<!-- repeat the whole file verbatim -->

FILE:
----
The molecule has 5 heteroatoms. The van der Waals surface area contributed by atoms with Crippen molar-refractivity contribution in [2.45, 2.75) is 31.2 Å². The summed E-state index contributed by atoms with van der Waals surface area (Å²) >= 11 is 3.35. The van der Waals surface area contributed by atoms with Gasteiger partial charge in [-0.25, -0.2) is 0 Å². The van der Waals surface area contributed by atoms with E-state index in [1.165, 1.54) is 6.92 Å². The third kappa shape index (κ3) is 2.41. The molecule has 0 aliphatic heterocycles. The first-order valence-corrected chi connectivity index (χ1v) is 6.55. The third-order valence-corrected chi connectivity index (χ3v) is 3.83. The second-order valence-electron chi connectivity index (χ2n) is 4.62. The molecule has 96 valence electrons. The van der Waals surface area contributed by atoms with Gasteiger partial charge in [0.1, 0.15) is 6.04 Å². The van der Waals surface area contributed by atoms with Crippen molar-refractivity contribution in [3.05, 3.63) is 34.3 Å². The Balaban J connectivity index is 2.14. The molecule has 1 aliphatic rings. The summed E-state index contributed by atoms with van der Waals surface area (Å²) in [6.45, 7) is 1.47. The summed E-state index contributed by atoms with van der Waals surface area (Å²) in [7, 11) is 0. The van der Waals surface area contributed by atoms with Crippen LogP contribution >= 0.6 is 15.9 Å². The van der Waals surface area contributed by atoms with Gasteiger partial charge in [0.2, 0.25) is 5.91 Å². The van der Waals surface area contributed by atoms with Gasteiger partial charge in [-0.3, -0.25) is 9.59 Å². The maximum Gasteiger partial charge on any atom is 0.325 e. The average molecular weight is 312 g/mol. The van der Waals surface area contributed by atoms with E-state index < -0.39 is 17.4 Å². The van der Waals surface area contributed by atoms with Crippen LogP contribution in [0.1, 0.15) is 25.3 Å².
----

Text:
The molecule has 5 heteroatoms. The van der Waals surface area contributed by atoms with Crippen molar-refractivity contribution in [2.45, 2.75) is 31.2 Å². The summed E-state index contributed by atoms with van der Waals surface area (Å²) >= 11 is 3.35. The van der Waals surface area contributed by atoms with Gasteiger partial charge in [-0.25, -0.2) is 0 Å². The van der Waals surface area contributed by atoms with E-state index in [1.165, 1.54) is 6.92 Å². The third kappa shape index (κ3) is 2.41. The molecule has 0 aliphatic heterocycles. The first-order valence-corrected chi connectivity index (χ1v) is 6.55. The third-order valence-corrected chi connectivity index (χ3v) is 3.83. The second-order valence-electron chi connectivity index (χ2n) is 4.62. The molecule has 96 valence electrons. The van der Waals surface area contributed by atoms with Gasteiger partial charge in [0.1, 0.15) is 6.04 Å². The van der Waals surface area contributed by atoms with Crippen molar-refractivity contribution in [3.05, 3.63) is 34.3 Å². The Balaban J connectivity index is 2.14. The molecule has 1 aliphatic rings. The summed E-state index contributed by atoms with van der Waals surface area (Å²) in [6.45, 7) is 1.47. The summed E-state index contributed by atoms with van der Waals surface area (Å²) in [7, 11) is 0. The van der Waals surface area contributed by atoms with Crippen LogP contribution >= 0.6 is 15.9 Å². The van der Waals surface area contributed by atoms with Gasteiger partial charge in [0.2, 0.25) is 5.91 Å². The van der Waals surface area contributed by atoms with Gasteiger partial charge in [-0.3, -0.25) is 9.59 Å². The maximum Gasteiger partial charge on any atom is 0.325 e. The average molecular weight is 312 g/mol. The van der Waals surface area contributed by atoms with E-state index < -0.39 is 17.4 Å². The van der Waals surface area contributed by atoms with Crippen LogP contribution in [0.1, 0.15) is 25.3 Å².